At the forefront of men's health concerns is cardiovascular disease—the number-one killer of American men today. Yoga has proven to be an effective practice in addressing coronary heart disease, as demonstrated through the clinical work of Dean Ornish, M.D. Dr. Ornish has gained a great deal of public attention, as well as admiration, for his work with patients suffering from cardiovascular disease. His pioneering studies at the Preventive Medicine Research Institute have shown that a comprehensive lifestyle change program consisting of yoga and meditation, diet, exercise, and group support can help to reverse coronary heart disease. Many of the elements that comprise this program are time-honored, integral ingredients of the yoga tradition.
Other scientific studies also indicate that yoga is good for the heart and cardiovascular system. One recent study has shown that the practice of Transcendental Meditation (TM), a practice of yoga meditation techniques, can reverse the buildup of fatty deposits in arterial walls.6 Early studies by Herbert Benson indicated that the practice of TM could help reduce blood pressure. In fact, Benson's pioneering work in discovering and researching the relaxation response was spurred by his observation of the effects of meditation on practitioners of TM. All of these modern, Western scientific discoveries underscore the tremendous contribution that yoga can make to improving a man's heart and cardiovascular system— something yoga practitioners have known for millennia.
If yoga has so many profound benefits on all the systems of a body, it stands to reason that it can do more than just help build a healthy heart. And, in fact, other scientific studies are beginning to emerge that point to a variety of concrete ways in which yoga can help prevent or alleviate a host of specific ailments, including such widespread and debilitating conditions as asthma, carpal tunnel syndrome, and chronic fatigue syndrome.7 A 1991 report concluded that clients diagnosed with cerebral palsy who received weekly Phoenix Rising Yoga Therapy sessions became more empowered, self-responsible, and physically able.8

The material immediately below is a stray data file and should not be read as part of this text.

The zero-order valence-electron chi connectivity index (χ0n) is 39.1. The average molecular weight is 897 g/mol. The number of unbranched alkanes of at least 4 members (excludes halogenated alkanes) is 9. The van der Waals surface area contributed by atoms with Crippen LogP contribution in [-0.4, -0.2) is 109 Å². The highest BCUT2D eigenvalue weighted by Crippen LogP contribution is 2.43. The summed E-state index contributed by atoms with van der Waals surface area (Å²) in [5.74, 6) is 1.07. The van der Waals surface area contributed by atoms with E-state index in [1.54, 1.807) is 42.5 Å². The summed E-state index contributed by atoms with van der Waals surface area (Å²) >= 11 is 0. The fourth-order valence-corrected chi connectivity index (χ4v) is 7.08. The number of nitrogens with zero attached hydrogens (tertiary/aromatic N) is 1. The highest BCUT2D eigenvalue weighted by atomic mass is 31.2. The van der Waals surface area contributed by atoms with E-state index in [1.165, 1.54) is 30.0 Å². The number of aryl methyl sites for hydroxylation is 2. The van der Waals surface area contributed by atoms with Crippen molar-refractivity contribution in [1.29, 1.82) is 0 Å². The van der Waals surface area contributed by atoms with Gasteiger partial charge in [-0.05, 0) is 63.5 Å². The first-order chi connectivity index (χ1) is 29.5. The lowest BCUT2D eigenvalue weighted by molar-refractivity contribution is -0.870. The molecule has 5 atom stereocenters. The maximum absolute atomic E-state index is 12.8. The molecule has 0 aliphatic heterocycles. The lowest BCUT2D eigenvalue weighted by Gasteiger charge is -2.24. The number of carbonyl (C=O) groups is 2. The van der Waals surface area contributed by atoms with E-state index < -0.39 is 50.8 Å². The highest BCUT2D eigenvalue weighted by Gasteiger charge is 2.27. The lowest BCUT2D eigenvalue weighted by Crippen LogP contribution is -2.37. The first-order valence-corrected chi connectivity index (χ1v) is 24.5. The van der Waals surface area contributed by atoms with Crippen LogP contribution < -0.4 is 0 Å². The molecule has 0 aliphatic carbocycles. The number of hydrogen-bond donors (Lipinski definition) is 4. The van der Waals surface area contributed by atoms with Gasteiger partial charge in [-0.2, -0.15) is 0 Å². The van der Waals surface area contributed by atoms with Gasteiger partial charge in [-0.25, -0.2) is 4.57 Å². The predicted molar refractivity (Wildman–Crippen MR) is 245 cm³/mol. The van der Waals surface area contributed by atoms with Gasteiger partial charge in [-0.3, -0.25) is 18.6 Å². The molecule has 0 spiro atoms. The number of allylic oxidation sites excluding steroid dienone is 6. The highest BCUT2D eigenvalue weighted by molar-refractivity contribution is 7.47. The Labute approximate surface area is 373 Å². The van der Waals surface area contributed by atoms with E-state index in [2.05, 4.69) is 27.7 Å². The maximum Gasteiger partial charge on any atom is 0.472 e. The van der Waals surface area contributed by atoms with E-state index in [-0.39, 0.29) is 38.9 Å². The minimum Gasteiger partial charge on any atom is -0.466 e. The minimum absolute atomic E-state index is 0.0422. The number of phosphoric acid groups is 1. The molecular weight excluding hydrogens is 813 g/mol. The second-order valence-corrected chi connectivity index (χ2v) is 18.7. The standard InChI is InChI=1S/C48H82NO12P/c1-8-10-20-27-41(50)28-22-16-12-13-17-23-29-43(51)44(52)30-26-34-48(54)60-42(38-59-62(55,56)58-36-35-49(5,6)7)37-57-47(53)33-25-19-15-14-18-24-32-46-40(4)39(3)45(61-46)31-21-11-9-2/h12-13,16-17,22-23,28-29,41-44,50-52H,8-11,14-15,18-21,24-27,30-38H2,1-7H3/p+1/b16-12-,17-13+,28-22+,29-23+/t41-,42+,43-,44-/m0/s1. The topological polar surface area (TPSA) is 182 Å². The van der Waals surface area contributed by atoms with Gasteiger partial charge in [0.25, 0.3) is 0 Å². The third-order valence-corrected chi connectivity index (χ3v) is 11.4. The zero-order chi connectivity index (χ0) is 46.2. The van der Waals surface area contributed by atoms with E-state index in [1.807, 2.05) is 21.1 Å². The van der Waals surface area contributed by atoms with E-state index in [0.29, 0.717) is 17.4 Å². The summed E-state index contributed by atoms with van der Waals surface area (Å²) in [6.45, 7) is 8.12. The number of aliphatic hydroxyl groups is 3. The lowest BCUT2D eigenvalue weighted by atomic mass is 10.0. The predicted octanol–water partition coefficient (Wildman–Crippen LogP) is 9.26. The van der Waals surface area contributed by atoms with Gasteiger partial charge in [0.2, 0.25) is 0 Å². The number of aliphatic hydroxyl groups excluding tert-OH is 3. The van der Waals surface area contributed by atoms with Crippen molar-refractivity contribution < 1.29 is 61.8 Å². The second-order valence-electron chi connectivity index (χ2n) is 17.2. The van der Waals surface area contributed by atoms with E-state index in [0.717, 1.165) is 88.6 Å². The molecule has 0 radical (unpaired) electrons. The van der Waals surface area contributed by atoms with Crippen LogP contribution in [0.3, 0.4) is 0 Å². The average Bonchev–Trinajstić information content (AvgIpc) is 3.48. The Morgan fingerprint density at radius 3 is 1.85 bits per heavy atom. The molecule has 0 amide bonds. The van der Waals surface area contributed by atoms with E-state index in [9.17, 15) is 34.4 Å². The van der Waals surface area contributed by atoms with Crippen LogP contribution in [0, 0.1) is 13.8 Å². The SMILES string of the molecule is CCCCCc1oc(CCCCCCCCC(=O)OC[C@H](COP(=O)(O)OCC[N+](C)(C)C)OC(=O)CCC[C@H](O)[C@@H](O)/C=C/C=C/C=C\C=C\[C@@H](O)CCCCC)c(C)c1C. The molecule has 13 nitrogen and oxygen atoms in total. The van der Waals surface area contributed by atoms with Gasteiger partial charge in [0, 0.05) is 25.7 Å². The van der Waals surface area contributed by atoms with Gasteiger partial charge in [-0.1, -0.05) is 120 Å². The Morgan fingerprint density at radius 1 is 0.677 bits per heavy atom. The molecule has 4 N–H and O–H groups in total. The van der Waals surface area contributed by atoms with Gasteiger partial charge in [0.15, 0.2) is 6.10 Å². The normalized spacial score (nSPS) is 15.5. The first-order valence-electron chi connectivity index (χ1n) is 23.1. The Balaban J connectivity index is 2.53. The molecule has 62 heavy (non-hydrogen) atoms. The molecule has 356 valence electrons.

Of particular interest to men, and at the cutting-edge of research in male health today, Dr. Ornish believes that yoga may offer special hope for men. In 1997, he and his colleagues at the Preventive Medicine Research Institute began a randomized, controlled study to determine if a comprehensive lifestyle change program including yoga and meditation, dietary modifications, exercise, and group support might slow, stop, or reverse the progression of prostate cancer as measured by PSA (prostate specific antigen), a surrogate marker for prostate cancer progression. Results from the first phase of this Prostate Cancer Lifestyle Trial are encouraging. The study is continuing long-term to assess differences in progression and mortality between the experimental and control groups. The approach to yoga used in both Dr. Ornish's programs for coronary heart disease and in his prostate cancer trial incorporates asanas, deep relaxation, meditation, breathing practices, and visualization to induce relaxation, and, hence, possibly enhance immune system function.
In addition to all the physical health benefits that have been discussed, it is helpful to note that yoga can also be good for a man's mental health and state of mind. Yoga practices can help a man achieve greater balance of body and mind, and to reach a state of calmness where he can become much more in touch with his feelings and emotions. The subject of mental health is far too vast and complex to be summarized here: In the section that follows you'll find suggested resources for further reading if you'd like to explore the subject of yoga psychology in-depth.
So, besides just making you feel good, yoga can be a cornerstone of your ongoing health maintenance routine. Practice yoga regularly and you'll realize for yourself its amazing ability to restore, rejuvenate, strengthen, tone, and improve your overall physical functioning and well-being—body, mind, and spirit.